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I am sitting in a hotel room in Gettysburg as I write this. The hotel is right next to the visitor center, meaning that it’s actually on the battlefield proper, although it probably ought not be here. That’s another rant for another night, though.

I spent a fabulous day on the battlefield today. The weather was nothing short of spectacular–not a cloud in the sky, and about 70 degrees. It simply doesn’t get any better. I led one tour today, and have another one to lead tomorrow. I am fond of saying that the even the worst day on the battlefield is significantly better than the best day at the office. It was certainly true today.

At the same time, it’s one of those mixed feelings things.

As I said, I am drawn to this battlefield, time and again. No matter how fascinating I find other battles, I still come back to Gettysburg. I ask myself why. Perhaps it’s because I’m a native Pennsylvanian. Perhaps it’s because I’ve spent more time on this field than any other and know it better than any other. Perhaps it’s because it was my first love. Honestly, I’m not sure. I wish I could understand it, but I can’t.

I do know that there’s one thing that I firmly believe. There WERE other battles beside Gettysburg. Some of them were even more important. Others are certainly as fascinating in their own right. What I’ve never been able to understand is why some people are single-minded about Gettysburg. Gettysburg is the ONLY battle that they care about, and it’s the only one that they deem worthy of studying in any fashion. Instead of really understanding where and how Gettysburg fits into the big scheme of things, they would rather micro-manage and micro-study every single thing about Gettysburg to the exclusion of every other battle. They may know ever teeny, tiny bit of trivia about Gettysburg, but they don’t know anything at all about the rest of the war.

A long time ago, I realized that one cannot truly understand Gettysburg without having a thorough understanding of Chancellorsville. There is so much about Chancellorsville that is directly tied to Gettysburg that you can’t truly understand one and not the other. Here are some of the linkages:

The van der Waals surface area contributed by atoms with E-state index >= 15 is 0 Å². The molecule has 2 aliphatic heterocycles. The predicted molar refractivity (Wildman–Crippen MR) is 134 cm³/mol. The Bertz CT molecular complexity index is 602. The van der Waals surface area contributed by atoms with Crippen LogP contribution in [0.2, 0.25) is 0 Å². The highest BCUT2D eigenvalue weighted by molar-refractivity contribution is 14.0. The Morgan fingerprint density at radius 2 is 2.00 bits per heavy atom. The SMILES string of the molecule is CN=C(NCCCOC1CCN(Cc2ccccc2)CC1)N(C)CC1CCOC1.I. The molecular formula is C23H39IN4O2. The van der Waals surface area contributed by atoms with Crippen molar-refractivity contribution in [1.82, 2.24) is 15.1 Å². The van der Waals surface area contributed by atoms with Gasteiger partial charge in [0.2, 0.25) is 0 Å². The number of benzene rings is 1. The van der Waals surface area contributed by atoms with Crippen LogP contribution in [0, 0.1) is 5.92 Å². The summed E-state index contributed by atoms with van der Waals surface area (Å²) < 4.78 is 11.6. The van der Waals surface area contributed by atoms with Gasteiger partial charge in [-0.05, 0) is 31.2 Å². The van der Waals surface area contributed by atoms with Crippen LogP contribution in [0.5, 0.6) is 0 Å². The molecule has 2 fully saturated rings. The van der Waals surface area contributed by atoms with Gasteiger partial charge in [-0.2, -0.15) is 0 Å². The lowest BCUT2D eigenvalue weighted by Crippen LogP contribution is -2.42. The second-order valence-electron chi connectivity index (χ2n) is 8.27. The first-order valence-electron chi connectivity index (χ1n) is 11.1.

1. John F. Reynolds, who was aggressive by nature, never fired a shot in anger at Chancellorsville. Was it any surprise that Reynolds was desperate to pitch into the fray at Gettysburg?

2. Dan Sickles resented the position he was forced to abandon at Hazel Grove, which exposed his Third Corps to galling artillery fire. He swore it would never happen again.

3. O. O. Howard provided no real leadership to the 11th Corps, putting it into an untenable position. Then, he ignored reports of a Confederate movement against his flank. Although elements of his command fought hard, it was in an impossible position, and got routed and was sent flying.

I could go on, but you get the idea. All of these events play into the way these people conducted themselves at Gettysburg. Accordingly, I firmly believe that you can’t really understand Gettysburg without understanding Chancellorsville thoroughly. Some agree with me, but still refuse to learn these lessons. Others simply blow off the idea, content to stay in their own private Idaho. One fellow once said to me that since his time is limited, he’s decided to focus on Gettysburg to the exclusion of all other battles. While I can appreciate that, it’s an awfully narrow view.

The truth is that while I love this place and what it stands for, I would rather go to Antietam, where there’s no crass commercialism and phony ghost tours every ten steps. Or, better still, I would prefer to go to Chancellorsville and examine those events in detail. Or, I would prefer to visit some of the pristine cavalry battlefields that have been long overlooked by history and by most people.

In my mind, I think it’s very sad that people take such a narrow view. As important as this place is to me, there are plenty of places that are just as important, if not more so.